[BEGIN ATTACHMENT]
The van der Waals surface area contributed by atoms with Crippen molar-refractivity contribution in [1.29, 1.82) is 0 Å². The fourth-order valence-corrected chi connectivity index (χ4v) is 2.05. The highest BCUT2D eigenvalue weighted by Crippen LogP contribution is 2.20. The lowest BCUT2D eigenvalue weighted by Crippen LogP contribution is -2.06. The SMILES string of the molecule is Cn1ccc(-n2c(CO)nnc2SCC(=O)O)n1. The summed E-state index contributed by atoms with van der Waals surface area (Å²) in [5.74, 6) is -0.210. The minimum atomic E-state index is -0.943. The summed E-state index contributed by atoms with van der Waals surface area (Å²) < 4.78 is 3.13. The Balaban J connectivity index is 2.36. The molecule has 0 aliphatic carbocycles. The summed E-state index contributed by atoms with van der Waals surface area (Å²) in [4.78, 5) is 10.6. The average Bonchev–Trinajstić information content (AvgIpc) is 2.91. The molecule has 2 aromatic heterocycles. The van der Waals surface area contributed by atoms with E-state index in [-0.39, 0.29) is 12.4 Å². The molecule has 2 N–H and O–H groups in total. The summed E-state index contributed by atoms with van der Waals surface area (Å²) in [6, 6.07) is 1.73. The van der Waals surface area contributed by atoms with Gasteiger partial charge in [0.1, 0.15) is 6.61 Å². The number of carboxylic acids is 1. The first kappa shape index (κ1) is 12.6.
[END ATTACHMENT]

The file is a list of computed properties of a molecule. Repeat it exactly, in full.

The van der Waals surface area contributed by atoms with Crippen molar-refractivity contribution in [1.29, 1.82) is 0 Å². The fourth-order valence-corrected chi connectivity index (χ4v) is 2.05. The highest BCUT2D eigenvalue weighted by Crippen LogP contribution is 2.20. The lowest BCUT2D eigenvalue weighted by Crippen LogP contribution is -2.06. The SMILES string of the molecule is Cn1ccc(-n2c(CO)nnc2SCC(=O)O)n1. The summed E-state index contributed by atoms with van der Waals surface area (Å²) in [5.74, 6) is -0.210. The minimum atomic E-state index is -0.943. The summed E-state index contributed by atoms with van der Waals surface area (Å²) < 4.78 is 3.13. The Balaban J connectivity index is 2.36. The molecule has 0 aliphatic carbocycles. The summed E-state index contributed by atoms with van der Waals surface area (Å²) in [4.78, 5) is 10.6. The average Bonchev–Trinajstić information content (AvgIpc) is 2.91. The molecule has 2 aromatic heterocycles. The van der Waals surface area contributed by atoms with E-state index in [-0.39, 0.29) is 12.4 Å². The molecule has 2 N–H and O–H groups in total. The summed E-state index contributed by atoms with van der Waals surface area (Å²) in [6, 6.07) is 1.73. The van der Waals surface area contributed by atoms with Gasteiger partial charge in [0.1, 0.15) is 6.61 Å². The number of carboxylic acids is 1. The first kappa shape index (κ1) is 12.6.